Monothelites (Gr. , from , single, and , to will), the name of a sect which maintained that in Christ there was but one will and one voluntary operation, while they admitted the doctrine of two whole and distinct natures after the incarnation. The origin of Monothelitism was due to the effort made by the emperor Heraclius to conciliate the numerous Monophysite churches. (See Monophysites.) At the suggestion of Sergius, patriarch of Constantinople, a profession of faith was drawn up affirming that in Christ there is "only one mode of willing and working," and this was embodied in 639 in an imperial edict called Ekthesis. Cyrus, patriarch of Alexandria, at the instance of Sergius, made this formula a part of a doctrinal compromise, which was adopted by an assembly of Monophysite bishops held in that city, and thus led to the reunion of a large number of Mono-physite churches. Sophronius, then a.priest of Alexandria, strenuously but vainly opposed the adoption of this formula; and being soon afterward chosen patriarch of Jerusalem, he denounced the compromise in his inaugural letter to the bishops of Christendom. Sergius thereupon wrote to Pope Honorius I. requesting him to use his authority with Sophronius, and forbid the use of formulas expressing the existence in Christ of two wills and two voluntary operations.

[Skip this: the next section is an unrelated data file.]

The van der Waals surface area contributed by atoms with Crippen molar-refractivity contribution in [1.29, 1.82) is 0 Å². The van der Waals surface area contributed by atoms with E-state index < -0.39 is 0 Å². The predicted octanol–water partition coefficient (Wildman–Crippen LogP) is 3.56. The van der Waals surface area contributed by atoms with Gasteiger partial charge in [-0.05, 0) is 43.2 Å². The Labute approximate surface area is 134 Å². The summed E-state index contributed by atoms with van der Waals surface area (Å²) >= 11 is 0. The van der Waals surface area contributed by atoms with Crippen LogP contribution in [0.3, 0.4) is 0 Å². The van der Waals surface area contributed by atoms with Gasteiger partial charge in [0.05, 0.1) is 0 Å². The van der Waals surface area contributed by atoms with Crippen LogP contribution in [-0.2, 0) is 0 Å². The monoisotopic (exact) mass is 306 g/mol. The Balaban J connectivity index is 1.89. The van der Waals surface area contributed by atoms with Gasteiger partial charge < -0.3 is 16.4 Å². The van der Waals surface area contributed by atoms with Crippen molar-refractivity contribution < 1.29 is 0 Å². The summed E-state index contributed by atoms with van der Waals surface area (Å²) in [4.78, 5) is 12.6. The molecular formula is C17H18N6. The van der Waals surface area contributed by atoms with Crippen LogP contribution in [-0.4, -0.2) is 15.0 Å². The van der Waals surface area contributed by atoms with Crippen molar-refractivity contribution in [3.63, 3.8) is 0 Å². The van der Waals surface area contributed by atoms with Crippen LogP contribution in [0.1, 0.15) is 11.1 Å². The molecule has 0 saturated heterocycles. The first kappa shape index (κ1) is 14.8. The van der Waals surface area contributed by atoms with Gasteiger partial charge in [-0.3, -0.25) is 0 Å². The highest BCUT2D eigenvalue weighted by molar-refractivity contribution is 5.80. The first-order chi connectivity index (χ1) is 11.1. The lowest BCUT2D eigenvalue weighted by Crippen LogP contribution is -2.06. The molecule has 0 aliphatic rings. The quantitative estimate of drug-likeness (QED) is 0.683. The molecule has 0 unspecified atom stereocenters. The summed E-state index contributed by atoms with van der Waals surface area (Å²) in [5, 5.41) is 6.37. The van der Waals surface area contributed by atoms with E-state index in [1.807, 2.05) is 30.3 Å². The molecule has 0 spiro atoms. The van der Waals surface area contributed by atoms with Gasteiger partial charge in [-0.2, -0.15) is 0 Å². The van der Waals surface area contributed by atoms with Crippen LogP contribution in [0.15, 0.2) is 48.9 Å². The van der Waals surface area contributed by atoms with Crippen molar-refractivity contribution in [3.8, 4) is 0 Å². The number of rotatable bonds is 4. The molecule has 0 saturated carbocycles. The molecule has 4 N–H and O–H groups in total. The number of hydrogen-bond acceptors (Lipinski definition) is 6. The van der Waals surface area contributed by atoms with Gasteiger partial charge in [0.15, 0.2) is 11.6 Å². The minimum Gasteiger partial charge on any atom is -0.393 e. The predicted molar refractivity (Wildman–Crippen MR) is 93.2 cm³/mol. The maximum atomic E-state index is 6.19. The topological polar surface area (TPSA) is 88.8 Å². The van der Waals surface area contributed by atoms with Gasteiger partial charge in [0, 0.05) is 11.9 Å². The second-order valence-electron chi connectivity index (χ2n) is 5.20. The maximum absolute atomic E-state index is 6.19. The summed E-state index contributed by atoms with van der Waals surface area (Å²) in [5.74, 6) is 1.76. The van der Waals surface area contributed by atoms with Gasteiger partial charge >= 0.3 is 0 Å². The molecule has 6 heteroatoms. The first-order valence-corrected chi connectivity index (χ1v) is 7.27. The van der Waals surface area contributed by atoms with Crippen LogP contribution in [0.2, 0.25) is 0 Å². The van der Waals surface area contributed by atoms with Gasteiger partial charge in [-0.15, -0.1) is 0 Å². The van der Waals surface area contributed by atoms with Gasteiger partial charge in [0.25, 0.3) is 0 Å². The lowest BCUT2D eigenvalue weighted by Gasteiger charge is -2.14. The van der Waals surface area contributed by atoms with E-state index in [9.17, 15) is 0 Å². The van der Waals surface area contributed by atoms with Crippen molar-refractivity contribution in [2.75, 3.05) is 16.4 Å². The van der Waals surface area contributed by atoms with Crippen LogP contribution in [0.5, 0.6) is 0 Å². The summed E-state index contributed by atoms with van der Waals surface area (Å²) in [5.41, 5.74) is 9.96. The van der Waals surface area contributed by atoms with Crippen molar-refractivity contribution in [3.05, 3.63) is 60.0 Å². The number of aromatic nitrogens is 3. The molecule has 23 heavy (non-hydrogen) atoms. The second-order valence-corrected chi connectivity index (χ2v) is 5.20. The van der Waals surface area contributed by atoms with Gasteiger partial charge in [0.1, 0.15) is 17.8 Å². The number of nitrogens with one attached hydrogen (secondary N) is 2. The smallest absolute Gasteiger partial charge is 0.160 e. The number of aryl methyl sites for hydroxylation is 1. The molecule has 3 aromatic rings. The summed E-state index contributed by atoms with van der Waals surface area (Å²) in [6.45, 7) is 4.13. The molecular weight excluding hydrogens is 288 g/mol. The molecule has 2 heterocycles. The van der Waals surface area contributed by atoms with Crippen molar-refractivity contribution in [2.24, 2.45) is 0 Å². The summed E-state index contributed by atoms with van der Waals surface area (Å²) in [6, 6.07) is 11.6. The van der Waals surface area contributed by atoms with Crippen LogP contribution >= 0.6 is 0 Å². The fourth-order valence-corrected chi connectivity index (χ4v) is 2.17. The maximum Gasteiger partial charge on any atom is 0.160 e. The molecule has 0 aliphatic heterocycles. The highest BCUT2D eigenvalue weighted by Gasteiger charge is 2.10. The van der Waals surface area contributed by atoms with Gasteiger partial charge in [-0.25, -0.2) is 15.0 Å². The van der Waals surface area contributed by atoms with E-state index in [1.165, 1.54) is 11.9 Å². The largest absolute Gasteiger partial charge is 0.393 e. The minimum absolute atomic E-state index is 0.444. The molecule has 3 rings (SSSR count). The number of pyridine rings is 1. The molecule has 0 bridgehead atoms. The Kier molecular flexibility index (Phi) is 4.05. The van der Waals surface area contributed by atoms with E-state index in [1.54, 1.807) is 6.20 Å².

To this request Honorius assented. (See Honorius. ) But after his death (638), the bishops of Rome placed themselves at the head of the opposition, and a new decree of the emperor Constans H., called Typos (648),, designed to enforce peace by a prohibition of the controversy, had not the desired effect. The first council of Lateran (649) under Pope Martin I. condemned the Monothehtes and the two imperial laws. The pope suffered imprisonment and died in exile or this decree, but some years later (680) the sixth acumenical council, held at Constantinople, recognized in Christ two wills made one by the moral subordination of the human. The Monothelites obtained once more a transient victory under Philippicus Bardanes (711-13), who had been brought up by the patriarch Ma-carius; but after the elevation of Anastasius II. to the throne, all the Monothelites were forced to submit, and the sect maintained itself only in a corner of Asia, outside of the Byzantine boundaries, until the 12th century, when they united with the Roman Catholic church. (See Maronites.) - A history of the Monothelite heresy was written by Combefis, in his Auctu-arium Patrum, vol. ii. (Paris, 1648).